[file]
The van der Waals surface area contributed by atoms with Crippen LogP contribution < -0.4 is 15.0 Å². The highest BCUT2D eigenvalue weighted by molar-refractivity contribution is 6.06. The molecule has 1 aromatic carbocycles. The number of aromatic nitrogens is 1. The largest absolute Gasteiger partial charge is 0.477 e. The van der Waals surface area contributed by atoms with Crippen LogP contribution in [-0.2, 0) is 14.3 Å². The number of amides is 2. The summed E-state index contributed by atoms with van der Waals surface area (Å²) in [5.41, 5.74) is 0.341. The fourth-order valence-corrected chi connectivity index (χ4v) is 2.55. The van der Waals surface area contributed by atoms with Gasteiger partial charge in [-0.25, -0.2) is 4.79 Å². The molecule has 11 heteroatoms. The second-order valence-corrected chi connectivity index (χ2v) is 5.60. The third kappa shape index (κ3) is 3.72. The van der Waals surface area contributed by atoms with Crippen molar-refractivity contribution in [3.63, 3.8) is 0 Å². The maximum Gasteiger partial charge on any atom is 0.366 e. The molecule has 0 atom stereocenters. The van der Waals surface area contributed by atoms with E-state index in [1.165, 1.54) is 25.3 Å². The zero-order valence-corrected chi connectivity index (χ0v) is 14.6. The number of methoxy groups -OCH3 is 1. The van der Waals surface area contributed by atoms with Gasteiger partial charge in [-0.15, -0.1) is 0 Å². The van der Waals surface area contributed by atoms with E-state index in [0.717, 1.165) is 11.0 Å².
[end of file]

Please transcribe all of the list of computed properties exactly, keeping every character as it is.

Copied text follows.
The van der Waals surface area contributed by atoms with Crippen LogP contribution < -0.4 is 15.0 Å². The highest BCUT2D eigenvalue weighted by molar-refractivity contribution is 6.06. The molecule has 1 aromatic carbocycles. The number of aromatic nitrogens is 1. The largest absolute Gasteiger partial charge is 0.477 e. The van der Waals surface area contributed by atoms with Crippen LogP contribution in [-0.2, 0) is 14.3 Å². The number of amides is 2. The summed E-state index contributed by atoms with van der Waals surface area (Å²) in [5.41, 5.74) is 0.341. The fourth-order valence-corrected chi connectivity index (χ4v) is 2.55. The van der Waals surface area contributed by atoms with Gasteiger partial charge in [-0.25, -0.2) is 4.79 Å². The molecule has 11 heteroatoms. The second-order valence-corrected chi connectivity index (χ2v) is 5.60. The third kappa shape index (κ3) is 3.72. The van der Waals surface area contributed by atoms with Crippen molar-refractivity contribution in [3.63, 3.8) is 0 Å². The maximum Gasteiger partial charge on any atom is 0.366 e. The molecule has 0 atom stereocenters. The van der Waals surface area contributed by atoms with E-state index in [1.165, 1.54) is 25.3 Å². The zero-order valence-corrected chi connectivity index (χ0v) is 14.6. The number of methoxy groups -OCH3 is 1. The van der Waals surface area contributed by atoms with Gasteiger partial charge in [-0.15, -0.1) is 0 Å². The van der Waals surface area contributed by atoms with E-state index in [0.717, 1.165) is 11.0 Å².